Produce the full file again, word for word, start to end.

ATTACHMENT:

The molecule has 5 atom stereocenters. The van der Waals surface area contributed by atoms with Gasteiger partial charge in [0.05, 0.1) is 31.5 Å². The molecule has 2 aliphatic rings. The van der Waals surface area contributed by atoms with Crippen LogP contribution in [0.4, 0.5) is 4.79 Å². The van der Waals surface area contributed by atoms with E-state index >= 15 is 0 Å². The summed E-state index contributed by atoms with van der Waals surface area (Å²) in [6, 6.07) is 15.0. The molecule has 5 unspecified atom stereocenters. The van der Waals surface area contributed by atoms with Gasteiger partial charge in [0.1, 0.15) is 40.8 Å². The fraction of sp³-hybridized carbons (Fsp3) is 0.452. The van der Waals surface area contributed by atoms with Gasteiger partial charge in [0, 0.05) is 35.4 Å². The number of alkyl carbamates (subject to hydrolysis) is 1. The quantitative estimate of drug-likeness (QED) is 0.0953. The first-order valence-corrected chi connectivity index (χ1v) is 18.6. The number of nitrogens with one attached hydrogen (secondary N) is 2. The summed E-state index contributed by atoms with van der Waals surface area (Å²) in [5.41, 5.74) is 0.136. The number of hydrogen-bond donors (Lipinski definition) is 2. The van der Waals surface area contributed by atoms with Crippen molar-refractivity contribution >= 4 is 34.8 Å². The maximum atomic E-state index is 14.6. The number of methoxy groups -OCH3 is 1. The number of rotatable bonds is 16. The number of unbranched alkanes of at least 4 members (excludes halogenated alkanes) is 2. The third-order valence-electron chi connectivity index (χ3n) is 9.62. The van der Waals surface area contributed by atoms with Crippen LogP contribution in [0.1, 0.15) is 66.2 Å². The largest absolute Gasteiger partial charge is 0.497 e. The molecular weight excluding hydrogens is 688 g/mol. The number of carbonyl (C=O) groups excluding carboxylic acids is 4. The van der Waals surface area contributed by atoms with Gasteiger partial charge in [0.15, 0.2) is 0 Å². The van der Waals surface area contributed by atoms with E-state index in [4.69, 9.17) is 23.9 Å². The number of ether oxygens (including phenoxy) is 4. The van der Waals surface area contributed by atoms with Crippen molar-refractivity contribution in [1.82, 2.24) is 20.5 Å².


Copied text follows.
The molecule has 5 atom stereocenters. The van der Waals surface area contributed by atoms with Gasteiger partial charge in [0.05, 0.1) is 31.5 Å². The molecule has 2 aliphatic rings. The van der Waals surface area contributed by atoms with Crippen LogP contribution in [0.4, 0.5) is 4.79 Å². The van der Waals surface area contributed by atoms with E-state index >= 15 is 0 Å². The summed E-state index contributed by atoms with van der Waals surface area (Å²) in [6, 6.07) is 15.0. The molecule has 5 unspecified atom stereocenters. The van der Waals surface area contributed by atoms with Gasteiger partial charge in [0.1, 0.15) is 40.8 Å². The fraction of sp³-hybridized carbons (Fsp3) is 0.452. The van der Waals surface area contributed by atoms with Gasteiger partial charge in [0, 0.05) is 35.4 Å². The number of alkyl carbamates (subject to hydrolysis) is 1. The quantitative estimate of drug-likeness (QED) is 0.0953. The first-order valence-corrected chi connectivity index (χ1v) is 18.6. The number of nitrogens with one attached hydrogen (secondary N) is 2. The summed E-state index contributed by atoms with van der Waals surface area (Å²) in [5.41, 5.74) is 0.136. The number of hydrogen-bond donors (Lipinski definition) is 2. The van der Waals surface area contributed by atoms with Crippen molar-refractivity contribution >= 4 is 34.8 Å². The maximum atomic E-state index is 14.6. The number of methoxy groups -OCH3 is 1. The number of rotatable bonds is 16. The number of unbranched alkanes of at least 4 members (excludes halogenated alkanes) is 2. The third-order valence-electron chi connectivity index (χ3n) is 9.62. The van der Waals surface area contributed by atoms with Crippen LogP contribution in [0.1, 0.15) is 66.2 Å². The largest absolute Gasteiger partial charge is 0.497 e. The molecular weight excluding hydrogens is 688 g/mol. The number of carbonyl (C=O) groups excluding carboxylic acids is 4. The van der Waals surface area contributed by atoms with Gasteiger partial charge in [0.15, 0.2) is 0 Å². The van der Waals surface area contributed by atoms with E-state index in [4.69, 9.17) is 23.9 Å². The number of ether oxygens (including phenoxy) is 4. The van der Waals surface area contributed by atoms with Crippen molar-refractivity contribution in [1.82, 2.24) is 20.5 Å².